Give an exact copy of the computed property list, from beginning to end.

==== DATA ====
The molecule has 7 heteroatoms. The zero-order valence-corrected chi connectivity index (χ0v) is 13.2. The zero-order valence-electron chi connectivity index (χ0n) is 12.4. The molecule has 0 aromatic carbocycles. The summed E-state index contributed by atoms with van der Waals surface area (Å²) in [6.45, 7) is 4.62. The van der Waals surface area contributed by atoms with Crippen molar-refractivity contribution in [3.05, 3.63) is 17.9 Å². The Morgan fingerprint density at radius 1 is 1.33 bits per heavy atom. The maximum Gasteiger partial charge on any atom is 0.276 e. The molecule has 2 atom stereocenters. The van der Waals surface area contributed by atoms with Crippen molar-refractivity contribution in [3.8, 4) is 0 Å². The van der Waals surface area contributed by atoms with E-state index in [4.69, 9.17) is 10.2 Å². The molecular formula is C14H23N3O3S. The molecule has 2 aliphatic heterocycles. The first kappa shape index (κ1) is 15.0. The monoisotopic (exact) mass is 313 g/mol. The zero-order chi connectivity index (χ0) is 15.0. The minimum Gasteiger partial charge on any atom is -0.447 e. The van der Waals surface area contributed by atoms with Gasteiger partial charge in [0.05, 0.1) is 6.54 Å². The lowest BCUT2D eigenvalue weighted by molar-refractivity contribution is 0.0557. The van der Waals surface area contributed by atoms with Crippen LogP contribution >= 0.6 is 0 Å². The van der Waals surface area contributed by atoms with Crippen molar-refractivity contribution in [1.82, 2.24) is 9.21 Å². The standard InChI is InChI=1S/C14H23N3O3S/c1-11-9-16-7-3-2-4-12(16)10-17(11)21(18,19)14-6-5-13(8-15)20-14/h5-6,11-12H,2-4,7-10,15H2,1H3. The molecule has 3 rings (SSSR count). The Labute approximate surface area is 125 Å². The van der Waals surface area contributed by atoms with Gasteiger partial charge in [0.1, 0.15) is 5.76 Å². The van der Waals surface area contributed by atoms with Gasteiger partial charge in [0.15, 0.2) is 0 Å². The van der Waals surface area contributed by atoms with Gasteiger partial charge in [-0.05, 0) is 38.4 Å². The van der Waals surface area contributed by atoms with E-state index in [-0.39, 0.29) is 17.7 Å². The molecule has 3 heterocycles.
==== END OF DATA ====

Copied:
The molecule has 7 heteroatoms. The zero-order valence-corrected chi connectivity index (χ0v) is 13.2. The zero-order valence-electron chi connectivity index (χ0n) is 12.4. The molecule has 0 aromatic carbocycles. The summed E-state index contributed by atoms with van der Waals surface area (Å²) in [6.45, 7) is 4.62. The van der Waals surface area contributed by atoms with Crippen molar-refractivity contribution in [3.05, 3.63) is 17.9 Å². The Morgan fingerprint density at radius 1 is 1.33 bits per heavy atom. The maximum Gasteiger partial charge on any atom is 0.276 e. The molecule has 2 atom stereocenters. The van der Waals surface area contributed by atoms with Crippen molar-refractivity contribution in [3.8, 4) is 0 Å². The van der Waals surface area contributed by atoms with E-state index in [4.69, 9.17) is 10.2 Å². The molecular formula is C14H23N3O3S. The molecule has 2 aliphatic heterocycles. The first kappa shape index (κ1) is 15.0. The monoisotopic (exact) mass is 313 g/mol. The zero-order chi connectivity index (χ0) is 15.0. The minimum Gasteiger partial charge on any atom is -0.447 e. The van der Waals surface area contributed by atoms with Gasteiger partial charge in [0.05, 0.1) is 6.54 Å². The lowest BCUT2D eigenvalue weighted by molar-refractivity contribution is 0.0557. The van der Waals surface area contributed by atoms with Crippen LogP contribution >= 0.6 is 0 Å². The van der Waals surface area contributed by atoms with Crippen molar-refractivity contribution in [1.82, 2.24) is 9.21 Å². The standard InChI is InChI=1S/C14H23N3O3S/c1-11-9-16-7-3-2-4-12(16)10-17(11)21(18,19)14-6-5-13(8-15)20-14/h5-6,11-12H,2-4,7-10,15H2,1H3. The molecule has 3 rings (SSSR count). The Labute approximate surface area is 125 Å². The van der Waals surface area contributed by atoms with Gasteiger partial charge in [0.1, 0.15) is 5.76 Å². The van der Waals surface area contributed by atoms with Gasteiger partial charge in [0.15, 0.2) is 0 Å². The van der Waals surface area contributed by atoms with Gasteiger partial charge in [-0.05, 0) is 38.4 Å². The van der Waals surface area contributed by atoms with E-state index in [-0.39, 0.29) is 17.7 Å². The molecule has 3 heterocycles.